Schweiz: Das Aus von DVB-T, dem terrestrischen Fernsehen und die regionale Rückkehr

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ABSTRACT (ENGLISH)

Switzerland is one of the most pioneering countries in the abandonment of Hertzian waves: in 2004, it switched off the Sottens shortwave transmitter (with 500 kW) and transferred the programs to the web. In 2010 it was the turn of the medium waves (the last to be switched off, the Sottens system) and in 2019 it was the turn of digital terrestrial television (which is still received via cable). Too bad, however, that the switch-off was done ignoring the agreements made with some private operators who were authorised to retransmit the DVB-T signal. So much so that some transmitters have now been switched on again. Christian Brülhart’s article analyses the situation. But digitalisation is continuing at a fast pace: the Swiss government has brought forward the abandonment of FM to the summer of 2022: analogue channels will be replaced by DAB digital channels.

ARTICLE (Auf Deutsch)

Das terrestrische Fernsehen wurde von der SRG in der Schweiz abgedreht, Private bringen es jetzt zurück

Ab dem Herbst 2014 wurden in der Schweiz überraschend die Sendeleistungen der DVB-T Sender massiv um den Faktor 10-15 reduziert, gestaffelt nach Regionen. Manche Auguren sahen das als Vorzeichen einer kompletten DVB-T Abschaltung, die fünf Jahre später folgen sollte. Im Herbst 2015 erklärte das Bakom, dass es das UHF-Band mittel- bis längerfristig komplett dem Mobilfunk übereignen wolle. Somit war klar, dass das Aus für das terrestrische Fernsehen kommen wird, nur wann, war damals noch unklar.

Fernsehen wird in der Schweiz vor allem über Kabelnetze und über Internet, Dienste wie Swisscom-TV mit hunderten Programmen und zeitunabhängigem Fernsehen dank einem 7 Tage-Zeitfenster, in denen man Programme nach der Erstausstrahlung schauen kann, findet viele Nutzer, die auch ein gutes Festnetz-Internet haben. Das terrestrische Netz strahlte über DVB-T fünf SRG-Programme landesweit aus; im Wallis und in Graubünden gab es indes private Netze, die dutzende Programme – teils verschlüsselt – über DVB-T ausgestrahlt haben, quasi Kabelnetze über die Luft. Valaiscom stellte den Betrieb, als das 800er Band dem Fernsehen weggenommen wurde («Digitale Dividende») und dem Mobilfunk zugeschanzt wurde, den Betrieb ein. Tele Rätia in Graubünden stellte den Betrieb Ende 2018 ein, als das Bakom auch noch das 700er Band für die Mobilfunk einkassierte.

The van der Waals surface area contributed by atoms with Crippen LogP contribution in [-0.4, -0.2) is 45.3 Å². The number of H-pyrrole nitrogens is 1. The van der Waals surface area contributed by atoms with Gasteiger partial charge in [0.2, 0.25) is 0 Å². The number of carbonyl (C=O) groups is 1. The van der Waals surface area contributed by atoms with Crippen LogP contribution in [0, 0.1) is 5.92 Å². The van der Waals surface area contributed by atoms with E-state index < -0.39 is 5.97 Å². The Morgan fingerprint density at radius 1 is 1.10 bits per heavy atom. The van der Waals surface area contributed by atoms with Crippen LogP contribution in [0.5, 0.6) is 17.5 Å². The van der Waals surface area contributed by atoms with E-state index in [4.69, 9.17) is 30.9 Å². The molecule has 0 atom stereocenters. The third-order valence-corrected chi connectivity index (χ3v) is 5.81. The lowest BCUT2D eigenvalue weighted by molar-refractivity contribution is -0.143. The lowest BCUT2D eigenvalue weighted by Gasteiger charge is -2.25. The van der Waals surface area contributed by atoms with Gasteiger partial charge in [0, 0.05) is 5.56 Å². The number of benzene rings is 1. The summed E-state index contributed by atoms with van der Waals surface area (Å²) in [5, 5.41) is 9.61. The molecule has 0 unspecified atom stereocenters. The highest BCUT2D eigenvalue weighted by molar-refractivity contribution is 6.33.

Die SRG bekam Ende August 2018 eine neue Konzession vom Bakom, diese besagt, dass die SRG das terrestrische Fernsehen bis Ende 2019 aufgeben muss. Die SRG hat sich dann entschieden, DVB-T im Sommer 2019 abzuschalten; im Dezember 2018 wurde angekündigt, dass das terrestrische Fernsehen zum 3. Juni 2019 abgeschaltet werde. Die Informationskampagne war gut, aber das Aus von DVB-T hat doch ein paar zehntausend Haushalten den TV-Empfang weggenommen. Am 3.6.19 wurden die Programme über DVB-T eingestellt, danach wurden noch Hinweisbilder über die Sender ausgestrahlt, am 7.7.19 wurden die DVB-T Sender abgeschaltet.

Sendemast auf dem Hohen Kasten
Quelle: Christian Brülhart

Bereits im Juli 2019 hörte ich davon, dass am Hohen Kasten DVB-T reaktiviert werden könnte. Kabel-TV Lampert aus dem Vorarlberg bemühte sich darum, dass terrestrische Fernsehen auf diesem Ostschweizer Gipfel reaktivieren zu können, um das Schweizer Fernsehen weiterhin in ihr Kabelnetz einspeisen zu dürfen. Sie bekamen dann wirklich die Lizenz vom Bakom, DVB-T vom Hohen Kasten auf Kanal 34 ausstrahlen zu können. Geplant war ursprünglich, das noch vor dem Jahreswechsel 19/20 zu ermöglichen. Wetterunbill, die Revision der Bahn und die Corona-Pandemie verzögerten das um ein halbes Jahr, aber am 8.7.20 wurde der Hohe Kasten reaktiviert und strahlt seitdem wieder SRF1 und SRF2 aus. Der Hohe Kasten sendet den Kanal 34 mit einer ziemlich scharfen Richtstrahlung gen Nordwesten.

In der Romandie hat der private Sender Léman bleu ähnliches initiiert, seit dem Juni 2020 senden La Dôle-Barrilette und der Salève ebenfalls auf Kanal 34 die Programme der RTS wieder terrestrisch aus, dies in DVB-T2.

Wir sind froh, dass das terrestrische Fernsehen so zumindest regional zurückkehrte, denn das ist die einzige Möglichkeit, ohne Satellitenausrüstung und ohne Provider Fernsehen empfangen zu können.

Christian Brülhart

Halo, Halo ovdje radio Zagreb – radijska tradicija stara 95 godina!

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ABSTRACT (ENGLISH)

From the first broadcast happening on Radio Zagreb back in 1926, until today, when a total of 155 radio stations operate in Croatia – radio has not lost its popularity. Radio survived the challenges of the modern age and is a very popular medium in Croatia. According to statistics more than half of Croatian citizens follow the radio waves every day!

ARTICLE (Na hrvatskom)
Izvor